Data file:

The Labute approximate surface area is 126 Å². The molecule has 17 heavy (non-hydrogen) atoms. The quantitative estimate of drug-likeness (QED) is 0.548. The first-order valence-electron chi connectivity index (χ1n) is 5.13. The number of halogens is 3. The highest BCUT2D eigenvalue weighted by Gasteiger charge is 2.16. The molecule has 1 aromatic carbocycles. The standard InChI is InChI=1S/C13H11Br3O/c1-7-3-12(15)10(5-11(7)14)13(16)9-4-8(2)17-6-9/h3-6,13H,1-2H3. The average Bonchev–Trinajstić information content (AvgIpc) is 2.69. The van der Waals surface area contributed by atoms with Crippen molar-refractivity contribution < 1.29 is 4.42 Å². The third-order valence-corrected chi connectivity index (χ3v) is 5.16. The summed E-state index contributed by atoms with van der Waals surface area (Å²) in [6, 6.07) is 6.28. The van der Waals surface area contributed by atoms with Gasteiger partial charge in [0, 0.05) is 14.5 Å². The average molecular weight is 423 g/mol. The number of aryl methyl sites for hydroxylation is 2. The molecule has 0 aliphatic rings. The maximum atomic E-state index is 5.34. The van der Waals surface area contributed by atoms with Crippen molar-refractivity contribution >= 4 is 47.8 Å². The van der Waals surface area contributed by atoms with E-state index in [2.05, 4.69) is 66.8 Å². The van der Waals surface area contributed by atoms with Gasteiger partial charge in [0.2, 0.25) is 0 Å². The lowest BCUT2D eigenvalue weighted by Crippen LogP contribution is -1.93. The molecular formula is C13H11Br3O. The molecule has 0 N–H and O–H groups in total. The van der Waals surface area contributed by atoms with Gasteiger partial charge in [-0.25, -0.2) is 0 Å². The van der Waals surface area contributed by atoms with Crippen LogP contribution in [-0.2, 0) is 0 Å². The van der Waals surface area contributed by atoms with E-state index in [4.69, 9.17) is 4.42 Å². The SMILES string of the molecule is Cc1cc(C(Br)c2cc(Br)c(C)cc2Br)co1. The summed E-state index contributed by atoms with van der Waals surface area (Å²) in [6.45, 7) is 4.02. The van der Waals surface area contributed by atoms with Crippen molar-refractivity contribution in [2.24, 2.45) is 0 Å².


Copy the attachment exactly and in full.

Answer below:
The Labute approximate surface area is 126 Å². The molecule has 17 heavy (non-hydrogen) atoms. The quantitative estimate of drug-likeness (QED) is 0.548. The first-order valence-electron chi connectivity index (χ1n) is 5.13. The number of halogens is 3. The highest BCUT2D eigenvalue weighted by Gasteiger charge is 2.16. The molecule has 1 aromatic carbocycles. The standard InChI is InChI=1S/C13H11Br3O/c1-7-3-12(15)10(5-11(7)14)13(16)9-4-8(2)17-6-9/h3-6,13H,1-2H3. The average Bonchev–Trinajstić information content (AvgIpc) is 2.69. The van der Waals surface area contributed by atoms with Crippen molar-refractivity contribution < 1.29 is 4.42 Å². The third-order valence-corrected chi connectivity index (χ3v) is 5.16. The summed E-state index contributed by atoms with van der Waals surface area (Å²) in [6, 6.07) is 6.28. The van der Waals surface area contributed by atoms with Gasteiger partial charge in [0, 0.05) is 14.5 Å². The average molecular weight is 423 g/mol. The number of aryl methyl sites for hydroxylation is 2. The molecule has 0 aliphatic rings. The maximum atomic E-state index is 5.34. The van der Waals surface area contributed by atoms with Crippen molar-refractivity contribution >= 4 is 47.8 Å². The van der Waals surface area contributed by atoms with E-state index in [2.05, 4.69) is 66.8 Å². The van der Waals surface area contributed by atoms with Gasteiger partial charge in [0.2, 0.25) is 0 Å². The lowest BCUT2D eigenvalue weighted by Crippen LogP contribution is -1.93. The molecular formula is C13H11Br3O. The molecule has 0 N–H and O–H groups in total. The van der Waals surface area contributed by atoms with Gasteiger partial charge in [-0.25, -0.2) is 0 Å². The van der Waals surface area contributed by atoms with Crippen LogP contribution in [-0.2, 0) is 0 Å². The van der Waals surface area contributed by atoms with E-state index in [4.69, 9.17) is 4.42 Å². The SMILES string of the molecule is Cc1cc(C(Br)c2cc(Br)c(C)cc2Br)co1. The summed E-state index contributed by atoms with van der Waals surface area (Å²) in [6.45, 7) is 4.02. The van der Waals surface area contributed by atoms with Crippen molar-refractivity contribution in [2.24, 2.45) is 0 Å².